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Facebook Unveils an Open-Source 360-Degree Video Camera

Facebook introduced Surround 360, a high-end video camera, today at F8, the company’s annual developer conference in San Francisco. In reality, Facebook unveiled a reference design for the VR video camera, which it plans to release as an open-source project on GitHub this summer.

In other words, Facebook will not be producing the camera. Instead, Facebook is open-sourcing the camera in order to encourage developers to take the design and create their own version of the camera.

“In designing this camera, we wanted to create a professional-grade end-to-end system that would capture, edit, and render high-quality 3D-360 video. In doing so, we hoped to meaningfully contribute to the 3D-360 camera landscape by creating a system that would enable more VR content producers and artists to start producing 3D-360 video,” said Brian Cabral, Facebook Director of Engineering in a blog post.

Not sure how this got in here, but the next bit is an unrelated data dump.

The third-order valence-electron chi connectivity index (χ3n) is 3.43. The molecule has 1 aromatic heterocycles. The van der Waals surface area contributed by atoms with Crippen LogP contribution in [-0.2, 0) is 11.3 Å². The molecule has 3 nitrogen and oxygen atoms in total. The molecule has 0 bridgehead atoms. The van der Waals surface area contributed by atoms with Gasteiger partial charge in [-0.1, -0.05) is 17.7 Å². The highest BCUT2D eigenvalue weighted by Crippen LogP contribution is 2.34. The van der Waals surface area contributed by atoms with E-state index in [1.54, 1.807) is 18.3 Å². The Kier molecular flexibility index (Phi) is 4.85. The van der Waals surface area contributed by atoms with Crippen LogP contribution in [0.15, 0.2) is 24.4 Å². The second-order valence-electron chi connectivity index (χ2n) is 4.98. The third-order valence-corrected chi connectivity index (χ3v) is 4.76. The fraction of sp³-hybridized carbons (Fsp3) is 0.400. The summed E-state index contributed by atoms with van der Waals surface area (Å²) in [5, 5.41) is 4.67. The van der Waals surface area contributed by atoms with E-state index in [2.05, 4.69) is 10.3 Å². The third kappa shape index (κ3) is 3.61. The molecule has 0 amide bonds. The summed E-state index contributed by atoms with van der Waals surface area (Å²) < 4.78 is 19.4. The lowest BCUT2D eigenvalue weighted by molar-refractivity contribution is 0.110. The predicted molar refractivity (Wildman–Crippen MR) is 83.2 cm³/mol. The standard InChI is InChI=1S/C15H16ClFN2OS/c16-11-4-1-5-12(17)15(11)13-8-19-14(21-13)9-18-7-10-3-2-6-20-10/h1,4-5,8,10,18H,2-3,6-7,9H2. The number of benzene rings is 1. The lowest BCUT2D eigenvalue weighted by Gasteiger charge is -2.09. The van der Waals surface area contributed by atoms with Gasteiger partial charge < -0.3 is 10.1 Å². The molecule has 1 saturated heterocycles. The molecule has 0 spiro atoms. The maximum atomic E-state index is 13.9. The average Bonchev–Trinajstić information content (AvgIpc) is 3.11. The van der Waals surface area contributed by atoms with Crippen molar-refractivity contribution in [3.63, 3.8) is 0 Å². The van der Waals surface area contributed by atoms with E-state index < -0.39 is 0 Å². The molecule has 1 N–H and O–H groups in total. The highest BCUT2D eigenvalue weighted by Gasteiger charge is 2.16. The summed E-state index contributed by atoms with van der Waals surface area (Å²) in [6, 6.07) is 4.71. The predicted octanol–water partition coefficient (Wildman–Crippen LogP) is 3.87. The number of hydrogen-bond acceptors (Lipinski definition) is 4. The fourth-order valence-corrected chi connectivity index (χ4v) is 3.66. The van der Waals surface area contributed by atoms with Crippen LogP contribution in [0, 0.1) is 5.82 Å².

Surround 360, which looks a lot like a toy flying saucer, has 17 cameras total: 14 cameras around the edge, one fish-eye camera pointing up and two cameras pointing down.

In addition to the hardware, Facebook built a software program which will stitch video together to create 360-degree views. The footage can be viewed on Gear VR, Oculus (which Facebook owns), and inside the Facebook app.

The new camera can also record in 3D and produce images in 8K resolution. But don’t get too excited. Facebook engineers spent $30,000 buying the raw materials for the camera and it’s not even available for purchase. Until Facebook’s camera becomes a reality, filmmakers can research the other VR cameras on the market, including The Jaunt ONE and Samsung Gear 360, which should become available soon for much less than $30,000.

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